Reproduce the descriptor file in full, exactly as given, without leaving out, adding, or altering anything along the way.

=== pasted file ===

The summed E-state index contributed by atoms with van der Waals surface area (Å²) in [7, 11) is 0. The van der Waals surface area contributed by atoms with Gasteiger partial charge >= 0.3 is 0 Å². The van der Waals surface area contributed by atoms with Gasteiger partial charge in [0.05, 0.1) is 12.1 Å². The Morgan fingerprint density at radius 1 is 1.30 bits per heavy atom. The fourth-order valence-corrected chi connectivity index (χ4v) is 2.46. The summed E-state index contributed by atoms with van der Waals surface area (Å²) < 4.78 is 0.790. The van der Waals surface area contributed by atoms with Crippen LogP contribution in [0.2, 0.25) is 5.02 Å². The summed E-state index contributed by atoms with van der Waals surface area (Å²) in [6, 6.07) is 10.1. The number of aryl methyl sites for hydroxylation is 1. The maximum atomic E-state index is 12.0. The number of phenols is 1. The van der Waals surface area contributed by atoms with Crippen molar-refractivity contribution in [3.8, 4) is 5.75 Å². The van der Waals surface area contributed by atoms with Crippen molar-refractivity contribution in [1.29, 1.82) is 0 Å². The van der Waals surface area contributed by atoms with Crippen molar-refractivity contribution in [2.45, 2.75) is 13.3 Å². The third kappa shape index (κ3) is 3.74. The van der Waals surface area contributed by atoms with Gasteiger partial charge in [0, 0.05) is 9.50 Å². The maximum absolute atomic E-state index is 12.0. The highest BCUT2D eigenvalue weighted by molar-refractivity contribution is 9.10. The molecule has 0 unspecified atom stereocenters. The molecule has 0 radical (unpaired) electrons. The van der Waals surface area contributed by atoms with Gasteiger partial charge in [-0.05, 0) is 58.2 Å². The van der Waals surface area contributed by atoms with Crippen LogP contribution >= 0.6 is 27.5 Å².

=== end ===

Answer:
The summed E-state index contributed by atoms with van der Waals surface area (Å²) in [7, 11) is 0. The van der Waals surface area contributed by atoms with Gasteiger partial charge >= 0.3 is 0 Å². The van der Waals surface area contributed by atoms with Gasteiger partial charge in [0.05, 0.1) is 12.1 Å². The Morgan fingerprint density at radius 1 is 1.30 bits per heavy atom. The fourth-order valence-corrected chi connectivity index (χ4v) is 2.46. The summed E-state index contributed by atoms with van der Waals surface area (Å²) < 4.78 is 0.790. The van der Waals surface area contributed by atoms with Crippen LogP contribution in [0.2, 0.25) is 5.02 Å². The summed E-state index contributed by atoms with van der Waals surface area (Å²) in [6, 6.07) is 10.1. The number of aryl methyl sites for hydroxylation is 1. The maximum atomic E-state index is 12.0. The number of phenols is 1. The van der Waals surface area contributed by atoms with Crippen molar-refractivity contribution in [3.8, 4) is 5.75 Å². The van der Waals surface area contributed by atoms with Crippen molar-refractivity contribution in [1.29, 1.82) is 0 Å². The van der Waals surface area contributed by atoms with Crippen molar-refractivity contribution in [2.45, 2.75) is 13.3 Å². The third kappa shape index (κ3) is 3.74. The van der Waals surface area contributed by atoms with Gasteiger partial charge in [0, 0.05) is 9.50 Å². The maximum absolute atomic E-state index is 12.0. The highest BCUT2D eigenvalue weighted by molar-refractivity contribution is 9.10. The molecule has 0 unspecified atom stereocenters. The molecule has 0 radical (unpaired) electrons. The van der Waals surface area contributed by atoms with Gasteiger partial charge in [-0.05, 0) is 58.2 Å². The van der Waals surface area contributed by atoms with Crippen LogP contribution >= 0.6 is 27.5 Å².